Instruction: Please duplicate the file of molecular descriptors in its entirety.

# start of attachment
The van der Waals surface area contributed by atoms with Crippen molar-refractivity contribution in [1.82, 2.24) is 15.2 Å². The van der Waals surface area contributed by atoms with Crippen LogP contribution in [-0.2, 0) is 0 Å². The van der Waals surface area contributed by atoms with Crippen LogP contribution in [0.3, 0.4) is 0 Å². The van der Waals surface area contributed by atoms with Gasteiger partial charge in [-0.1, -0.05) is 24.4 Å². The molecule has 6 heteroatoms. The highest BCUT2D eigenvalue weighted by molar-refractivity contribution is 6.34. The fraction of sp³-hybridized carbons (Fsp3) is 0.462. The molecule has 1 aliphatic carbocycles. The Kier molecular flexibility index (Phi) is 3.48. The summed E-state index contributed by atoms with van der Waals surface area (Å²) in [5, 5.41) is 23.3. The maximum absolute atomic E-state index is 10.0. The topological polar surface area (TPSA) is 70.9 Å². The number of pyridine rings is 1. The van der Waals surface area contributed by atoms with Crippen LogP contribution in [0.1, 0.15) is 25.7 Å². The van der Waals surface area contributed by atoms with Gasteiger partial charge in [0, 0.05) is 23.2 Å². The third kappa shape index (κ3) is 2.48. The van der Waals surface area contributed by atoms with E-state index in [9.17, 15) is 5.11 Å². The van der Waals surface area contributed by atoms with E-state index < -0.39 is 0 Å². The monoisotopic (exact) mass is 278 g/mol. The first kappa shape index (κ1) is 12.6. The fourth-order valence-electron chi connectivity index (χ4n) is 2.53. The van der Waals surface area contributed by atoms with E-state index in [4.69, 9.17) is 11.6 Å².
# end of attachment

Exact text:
The van der Waals surface area contributed by atoms with Crippen molar-refractivity contribution in [1.82, 2.24) is 15.2 Å². The van der Waals surface area contributed by atoms with Crippen LogP contribution in [-0.2, 0) is 0 Å². The van der Waals surface area contributed by atoms with Crippen LogP contribution in [0.3, 0.4) is 0 Å². The van der Waals surface area contributed by atoms with Gasteiger partial charge in [-0.1, -0.05) is 24.4 Å². The molecule has 6 heteroatoms. The highest BCUT2D eigenvalue weighted by molar-refractivity contribution is 6.34. The fraction of sp³-hybridized carbons (Fsp3) is 0.462. The molecule has 1 aliphatic carbocycles. The Kier molecular flexibility index (Phi) is 3.48. The summed E-state index contributed by atoms with van der Waals surface area (Å²) in [5, 5.41) is 23.3. The maximum absolute atomic E-state index is 10.0. The topological polar surface area (TPSA) is 70.9 Å². The number of pyridine rings is 1. The van der Waals surface area contributed by atoms with Crippen LogP contribution in [0.1, 0.15) is 25.7 Å². The van der Waals surface area contributed by atoms with Gasteiger partial charge in [0, 0.05) is 23.2 Å². The third kappa shape index (κ3) is 2.48. The van der Waals surface area contributed by atoms with E-state index in [9.17, 15) is 5.11 Å². The van der Waals surface area contributed by atoms with E-state index < -0.39 is 0 Å². The monoisotopic (exact) mass is 278 g/mol. The first kappa shape index (κ1) is 12.6. The fourth-order valence-electron chi connectivity index (χ4n) is 2.53. The van der Waals surface area contributed by atoms with E-state index in [4.69, 9.17) is 11.6 Å².